3. Develop economic opportunities in the region.
By utilizing such structures as the Organization for Economic Co-operation and Development’s Club du Sahel, the United Nations and regional African structures, the United States can more effectively direct efforts on such plans as regeneration of the Lake Chad basin and other programs that provide more economic opportunity across the region, an area often neglected in U.S foreign policy in the Sahel.
4. Assert U.S. diplomatic leadership in the Sahel.
The United States only recently created a special envoy for the Sahel position. The special envoy is first and foremost tasked with “maximizing U.S. diplomatic efforts to address the threat of Violent Extremist Organizations.” The special envoy also “engages actively in support of governance, political liberalization, economic growth and development to achieve long-term peace and stability in the region.” Dr. J. Peter Pham was the first-ever U.S. special envoy for the Sahel when he was appointed in March 2020 by the Trump administration. He remains to be replaced by the Biden administration. A central piece to the coordination of American diplomatic efforts in the region, the new Sahel envoy should be a highly regarded professional with strong relationships both in Washington and the region. While Pham reported to the State Department, the new envoy’s position could be upgraded to a U.S. presidential envoy for the Sahel, like John Kerry’s appointment as U.S. presidential envoy for the climate, which would sit at the National Security Council and could directly influence U.S. foreign policy in a holistic manner. This would certainly send a strong signal to regional leaders and international partners alike. Qualified staff and adequate resources should also make for a successful envoy.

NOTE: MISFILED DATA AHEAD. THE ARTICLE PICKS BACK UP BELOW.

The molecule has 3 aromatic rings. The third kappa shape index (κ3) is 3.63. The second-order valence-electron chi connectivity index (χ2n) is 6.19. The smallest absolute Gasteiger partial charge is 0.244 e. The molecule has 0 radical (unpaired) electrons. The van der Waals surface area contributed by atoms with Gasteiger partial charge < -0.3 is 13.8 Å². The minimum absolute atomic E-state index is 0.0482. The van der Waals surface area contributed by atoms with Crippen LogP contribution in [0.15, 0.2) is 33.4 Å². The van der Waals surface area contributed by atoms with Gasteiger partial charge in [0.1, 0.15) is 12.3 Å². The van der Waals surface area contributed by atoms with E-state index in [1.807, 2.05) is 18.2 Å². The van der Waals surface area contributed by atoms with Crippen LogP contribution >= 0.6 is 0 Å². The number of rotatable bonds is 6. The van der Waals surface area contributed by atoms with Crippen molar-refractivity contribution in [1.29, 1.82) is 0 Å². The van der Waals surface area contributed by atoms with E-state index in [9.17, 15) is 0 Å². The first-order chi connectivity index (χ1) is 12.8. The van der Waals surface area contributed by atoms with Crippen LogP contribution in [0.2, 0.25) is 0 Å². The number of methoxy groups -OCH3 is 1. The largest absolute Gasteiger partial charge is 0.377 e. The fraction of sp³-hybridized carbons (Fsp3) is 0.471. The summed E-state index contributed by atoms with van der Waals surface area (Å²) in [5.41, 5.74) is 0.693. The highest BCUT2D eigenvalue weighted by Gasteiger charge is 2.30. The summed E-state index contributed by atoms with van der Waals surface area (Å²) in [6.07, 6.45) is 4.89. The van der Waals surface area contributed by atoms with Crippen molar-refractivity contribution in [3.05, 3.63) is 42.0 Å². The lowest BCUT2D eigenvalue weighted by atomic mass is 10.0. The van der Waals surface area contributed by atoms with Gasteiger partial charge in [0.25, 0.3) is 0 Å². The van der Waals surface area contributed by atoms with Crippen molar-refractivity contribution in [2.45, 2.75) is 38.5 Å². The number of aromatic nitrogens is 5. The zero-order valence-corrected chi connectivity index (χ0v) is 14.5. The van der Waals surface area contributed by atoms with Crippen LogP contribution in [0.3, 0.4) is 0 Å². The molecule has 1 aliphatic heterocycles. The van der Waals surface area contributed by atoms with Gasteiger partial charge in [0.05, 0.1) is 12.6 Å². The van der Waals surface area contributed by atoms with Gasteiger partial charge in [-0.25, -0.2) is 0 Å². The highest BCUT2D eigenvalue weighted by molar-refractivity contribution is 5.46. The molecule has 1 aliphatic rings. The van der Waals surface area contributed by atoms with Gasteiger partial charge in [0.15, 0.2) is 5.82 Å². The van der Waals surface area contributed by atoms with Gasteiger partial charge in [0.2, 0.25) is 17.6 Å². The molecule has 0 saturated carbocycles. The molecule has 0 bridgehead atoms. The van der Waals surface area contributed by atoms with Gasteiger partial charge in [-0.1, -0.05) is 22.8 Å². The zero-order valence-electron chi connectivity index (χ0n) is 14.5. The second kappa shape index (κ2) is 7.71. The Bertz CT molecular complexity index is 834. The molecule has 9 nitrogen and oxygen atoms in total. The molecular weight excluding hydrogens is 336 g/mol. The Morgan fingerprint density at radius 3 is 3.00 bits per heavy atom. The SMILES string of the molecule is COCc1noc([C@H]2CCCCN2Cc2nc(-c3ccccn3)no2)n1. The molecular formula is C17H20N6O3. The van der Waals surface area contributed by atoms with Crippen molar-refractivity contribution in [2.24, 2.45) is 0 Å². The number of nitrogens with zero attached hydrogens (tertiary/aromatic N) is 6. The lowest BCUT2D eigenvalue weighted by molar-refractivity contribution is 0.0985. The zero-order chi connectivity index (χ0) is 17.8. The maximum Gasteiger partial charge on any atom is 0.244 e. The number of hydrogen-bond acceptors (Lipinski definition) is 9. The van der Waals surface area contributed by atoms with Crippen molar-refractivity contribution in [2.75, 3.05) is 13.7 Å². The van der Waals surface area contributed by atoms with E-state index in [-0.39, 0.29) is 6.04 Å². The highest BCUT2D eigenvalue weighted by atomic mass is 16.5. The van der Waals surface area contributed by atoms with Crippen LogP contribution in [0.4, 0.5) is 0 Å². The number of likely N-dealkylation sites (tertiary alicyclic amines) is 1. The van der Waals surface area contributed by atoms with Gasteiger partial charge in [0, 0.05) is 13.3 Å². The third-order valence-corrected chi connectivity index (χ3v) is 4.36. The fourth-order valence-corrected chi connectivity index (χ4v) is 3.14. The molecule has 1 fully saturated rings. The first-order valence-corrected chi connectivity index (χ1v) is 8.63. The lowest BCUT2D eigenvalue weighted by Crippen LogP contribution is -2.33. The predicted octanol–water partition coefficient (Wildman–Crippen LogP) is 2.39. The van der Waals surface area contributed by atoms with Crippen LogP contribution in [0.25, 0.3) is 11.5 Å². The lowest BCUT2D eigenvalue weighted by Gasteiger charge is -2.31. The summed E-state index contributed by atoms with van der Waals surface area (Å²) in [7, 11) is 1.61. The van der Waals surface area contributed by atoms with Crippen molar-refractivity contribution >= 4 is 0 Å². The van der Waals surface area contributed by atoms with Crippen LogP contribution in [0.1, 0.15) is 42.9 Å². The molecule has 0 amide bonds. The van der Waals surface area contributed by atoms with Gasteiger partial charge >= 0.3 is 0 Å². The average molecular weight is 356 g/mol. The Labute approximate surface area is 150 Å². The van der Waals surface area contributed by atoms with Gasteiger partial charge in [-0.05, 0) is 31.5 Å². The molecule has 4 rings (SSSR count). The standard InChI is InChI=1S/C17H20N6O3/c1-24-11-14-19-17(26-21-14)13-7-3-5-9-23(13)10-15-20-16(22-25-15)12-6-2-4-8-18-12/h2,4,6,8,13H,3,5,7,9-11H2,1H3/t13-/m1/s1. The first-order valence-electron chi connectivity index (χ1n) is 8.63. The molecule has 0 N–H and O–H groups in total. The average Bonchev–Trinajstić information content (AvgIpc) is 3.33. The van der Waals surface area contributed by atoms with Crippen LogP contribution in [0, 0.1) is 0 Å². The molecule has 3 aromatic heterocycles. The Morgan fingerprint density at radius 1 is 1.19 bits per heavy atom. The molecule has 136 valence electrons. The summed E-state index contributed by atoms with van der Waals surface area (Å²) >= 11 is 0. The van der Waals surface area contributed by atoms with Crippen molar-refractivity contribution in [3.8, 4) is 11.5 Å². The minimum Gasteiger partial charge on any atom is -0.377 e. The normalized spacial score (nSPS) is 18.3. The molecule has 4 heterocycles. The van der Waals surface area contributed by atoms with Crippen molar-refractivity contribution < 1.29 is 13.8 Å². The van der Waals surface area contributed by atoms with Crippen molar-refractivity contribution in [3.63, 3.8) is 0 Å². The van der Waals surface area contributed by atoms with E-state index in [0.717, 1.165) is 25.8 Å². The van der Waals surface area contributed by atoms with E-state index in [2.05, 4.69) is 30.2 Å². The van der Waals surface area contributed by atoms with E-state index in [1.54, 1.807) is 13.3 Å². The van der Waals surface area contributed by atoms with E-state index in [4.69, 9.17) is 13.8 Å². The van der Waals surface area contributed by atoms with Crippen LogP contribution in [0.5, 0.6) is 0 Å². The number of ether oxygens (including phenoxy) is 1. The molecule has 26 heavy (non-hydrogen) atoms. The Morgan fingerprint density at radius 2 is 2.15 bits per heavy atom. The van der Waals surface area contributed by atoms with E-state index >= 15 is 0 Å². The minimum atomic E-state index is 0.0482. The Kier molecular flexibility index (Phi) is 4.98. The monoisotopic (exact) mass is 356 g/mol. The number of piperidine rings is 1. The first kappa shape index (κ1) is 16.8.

At the epicenter of the Sahel’s multilayered crises, Mali has been in turmoil since a military coup toppled a democratically elected president in 2012. History repeated itself in August 2020 when another military takeover removed democratically elected President Ibrahim Boubacar Keita. Following the coup, a transitional government was put in place and a new president appointed. At the U.N. Security Council in early April, the U.S. ambassador to the United Nations urged Mali to hold free and fair elections at the end of the 18-month transition period. While the United States’ recent remarks at the Security Council did not go unnoticed by Malian officials, Washington has remained extremely cautious in statements condemning key destabilizing events in the region. Asserting U.S. diplomatic leadership in the Sahel will require unambiguous U.S. positioning through clear and targeted statements and strategic leverage of U.S. representation at the United Nations, the African Union and the Economic Community of West African States, commonly referred to as ECOWAS.
Keeping in mind that localized conflicts and terrorist threats are better tackled by national and regional entities, it is still time for the United States to recast its Sahel policy. Due to weak militaries, porous borders and fragile states, international assistance has been essential in the region. However, it will not hurt the United States nor its Sahelian partners to redirect funds toward a cleverly articulated diplomatic architecture. Continuing a policy overly focused on militarized counterterrorism won’t cut it. Enhancing and expanding diplomatic efforts in Washington and in the region will certainly be a step in the right direction.